Social commerce is a form of commerce mediated by social media and is converging both online and offline environments. In social commerce, people do commerce or intentionally explore commerce opportunities by participating and/or engaging in a collaborative online environment. As a relatively new phenomenon, social commerce has evolved quickly in practice, yet has gained little attention in the IS discipline. It presents new opportunities to examine issues related to information/content, business strategies, management, technologies, and people’s behavior.
With its pervasiveness in businesses and people’s lives, social commerce presents ample research opportunities that can have both theoretical and practical significance and implications. Few research trace the evolutionary patterns of social commerce chronologically, based on trade articles and academic publications in recent times. A framework is under development that combines people, management, technology, and information dimensions is used to provide a systematic analysis of social commerce development.
Since 2005, the year the term social commerce was incepted, assumptions and understanding of people in social commerce move from a simple and general description of human social nature to a rich exploration with different angles from social psychology, social heuristics, national culture, and economic situations. On the management dimension, business strategies and models evolve from the short-tail to long-tail thinking, with invented concepts such as branded social networks/communities, niche social networks/communities, niche brands, co-creating, team-buying, and multichannel social networks.
Technologically, IT platforms and capabilities for social commerce evolve from blogs, to social networking sites, to media-sharing sites, and to smartphones. While Facebook becomes a profit-generating platform, creating the notion of f-commerce, Google and Twitter become strong competitors with great potentials. Information in social commerce evolves from peer-generated, to community-generated (crowdsourcing), to consumer and marketer co-created, and to global crowd sourced.
Social commerce an on-platform buying has received mixed responses from users. Twitter recently abandoned plans for their on-platform buy buttons, while Facebook’s looking to invest more into bots and making purchases via Messenger, which many see as the next big shift if the social ecommerce space and you can now purchase movie tickets via Snapchat. Given the various approaches and audience responses, it’s hard to know exactly what the future holds for on-platform purchases and buy buttons, but what is clear is that we’re going to see more of them, more platforms will try quick purchase tools and automated buying before we have a definitive understanding of what the future holds for such tools.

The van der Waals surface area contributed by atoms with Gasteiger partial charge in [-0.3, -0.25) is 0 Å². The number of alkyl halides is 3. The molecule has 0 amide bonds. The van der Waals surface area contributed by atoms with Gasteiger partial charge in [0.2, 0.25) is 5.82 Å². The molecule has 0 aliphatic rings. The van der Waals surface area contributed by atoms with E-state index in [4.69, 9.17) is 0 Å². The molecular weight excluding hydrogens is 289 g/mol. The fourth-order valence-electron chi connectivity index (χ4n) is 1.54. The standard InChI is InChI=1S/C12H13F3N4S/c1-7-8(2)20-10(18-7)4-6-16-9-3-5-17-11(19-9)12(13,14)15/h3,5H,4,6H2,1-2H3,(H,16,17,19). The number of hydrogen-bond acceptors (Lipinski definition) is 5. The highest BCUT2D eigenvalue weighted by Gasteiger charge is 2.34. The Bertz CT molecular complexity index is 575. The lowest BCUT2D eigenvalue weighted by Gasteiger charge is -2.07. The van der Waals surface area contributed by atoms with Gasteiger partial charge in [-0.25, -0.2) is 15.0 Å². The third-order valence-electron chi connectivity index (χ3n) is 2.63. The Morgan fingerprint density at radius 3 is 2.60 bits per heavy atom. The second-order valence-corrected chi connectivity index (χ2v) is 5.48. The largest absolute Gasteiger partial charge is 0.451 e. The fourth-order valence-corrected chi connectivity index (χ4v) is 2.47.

Over the last years social commerce platforms evolve from an amalgamation of features like discussion forums, wikis and ideation to integrated platforms like Jive, Lithium and Telligent. These latter iterations blurred the lines of elements you might find in traditional portals and features from mainstream social networks like Facebook, LinkedIn and Twitter. Some of the first generation community implementations were lightly integrated but still viewed as separate tools in the digital suite of enterprise applications for customers, partners and employees. Examples of dedicated online communities could be seen for customer support, which acted separately from external social media channels, traditional website and service environments.
Today, social commerce denotes a wide range of shopping, recommending and selling behaviors. We’ve done our best to group them into seven categories, but would love your feedback to improve them in the comments section below.
Seven Types of Social Commerce
- Peer-to-peer sales platforms (eBay, Etsy, Amazon Marketplace): Community-based marketplaces, or bazaars, where individuals communicate and sell directly to other individuals.
- Social network-driven sales (Facebook, Pinterest, Twitter): Sales driven by referrals from established social networks, or take place on the networks themselves (i.e., through a “shop” tab on Facebook).
- Group buying (Groupon, LivingSocial): Products and services offered at a reduced rate if enough buyers agree to make the purchase.
- Peer recommendations (Amazon, Yelp, JustBoughtIt): Sites that aggregate product or service reviews, recommend products based on others’ purchasing history (i.e. “Others who bought item x also bought item y,” as seen on Amazon), and/or reward individuals for sharing products and purchases with friends through social networks.
- User-curated shopping (The Fancy, Lyst, Svpply): Shopping-focused sites where users create and share lists of products and services for others to shop from.
- Participatory commerce (Threadless, Kickstarter, CutOnYourBias): Consumers become involved directly in the production process through voting, funding and collaboratively designing products.
- Social shopping (Motilo, Fashism, GoTryItOn):. Sites that attempt to replicate shopping offline with friends by including chat and forum features for exchanging advice and opinions.
Social commerce is still in its infancy. None of the major social networks — Facebook, Twitter, Pinterest — have yet figured out how to bring transactions directly to their platforms, instead directing retailers to use earned and paid media to bring customers to their online storefronts.